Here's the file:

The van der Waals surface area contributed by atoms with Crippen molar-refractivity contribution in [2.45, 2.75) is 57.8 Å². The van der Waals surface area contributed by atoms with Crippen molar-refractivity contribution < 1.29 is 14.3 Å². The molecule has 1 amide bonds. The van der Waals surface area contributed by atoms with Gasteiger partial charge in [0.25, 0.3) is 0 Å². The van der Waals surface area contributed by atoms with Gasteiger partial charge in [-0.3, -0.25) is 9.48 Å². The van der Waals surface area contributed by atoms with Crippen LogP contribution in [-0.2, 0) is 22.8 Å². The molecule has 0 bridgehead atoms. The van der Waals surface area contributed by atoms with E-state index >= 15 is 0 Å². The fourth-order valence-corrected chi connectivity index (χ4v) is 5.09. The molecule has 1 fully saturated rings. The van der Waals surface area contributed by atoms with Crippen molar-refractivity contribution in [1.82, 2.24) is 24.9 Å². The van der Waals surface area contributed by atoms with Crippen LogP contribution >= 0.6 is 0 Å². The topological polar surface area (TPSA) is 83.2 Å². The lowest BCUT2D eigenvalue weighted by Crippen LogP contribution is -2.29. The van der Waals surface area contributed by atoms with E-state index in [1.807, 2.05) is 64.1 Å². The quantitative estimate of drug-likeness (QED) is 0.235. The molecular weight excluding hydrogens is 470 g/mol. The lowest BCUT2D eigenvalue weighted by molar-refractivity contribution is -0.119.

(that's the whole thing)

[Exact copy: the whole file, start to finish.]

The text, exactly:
The van der Waals surface area contributed by atoms with Crippen molar-refractivity contribution in [2.45, 2.75) is 57.8 Å². The van der Waals surface area contributed by atoms with Crippen molar-refractivity contribution < 1.29 is 14.3 Å². The molecule has 1 amide bonds. The van der Waals surface area contributed by atoms with Gasteiger partial charge in [0.25, 0.3) is 0 Å². The van der Waals surface area contributed by atoms with Gasteiger partial charge in [-0.3, -0.25) is 9.48 Å². The van der Waals surface area contributed by atoms with Crippen LogP contribution in [-0.2, 0) is 22.8 Å². The molecule has 0 bridgehead atoms. The van der Waals surface area contributed by atoms with E-state index >= 15 is 0 Å². The fourth-order valence-corrected chi connectivity index (χ4v) is 5.09. The molecule has 1 fully saturated rings. The van der Waals surface area contributed by atoms with Crippen molar-refractivity contribution in [1.82, 2.24) is 24.9 Å². The van der Waals surface area contributed by atoms with Crippen LogP contribution >= 0.6 is 0 Å². The topological polar surface area (TPSA) is 83.2 Å². The lowest BCUT2D eigenvalue weighted by Crippen LogP contribution is -2.29. The van der Waals surface area contributed by atoms with E-state index in [1.807, 2.05) is 64.1 Å². The quantitative estimate of drug-likeness (QED) is 0.235. The molecular weight excluding hydrogens is 470 g/mol. The lowest BCUT2D eigenvalue weighted by molar-refractivity contribution is -0.119.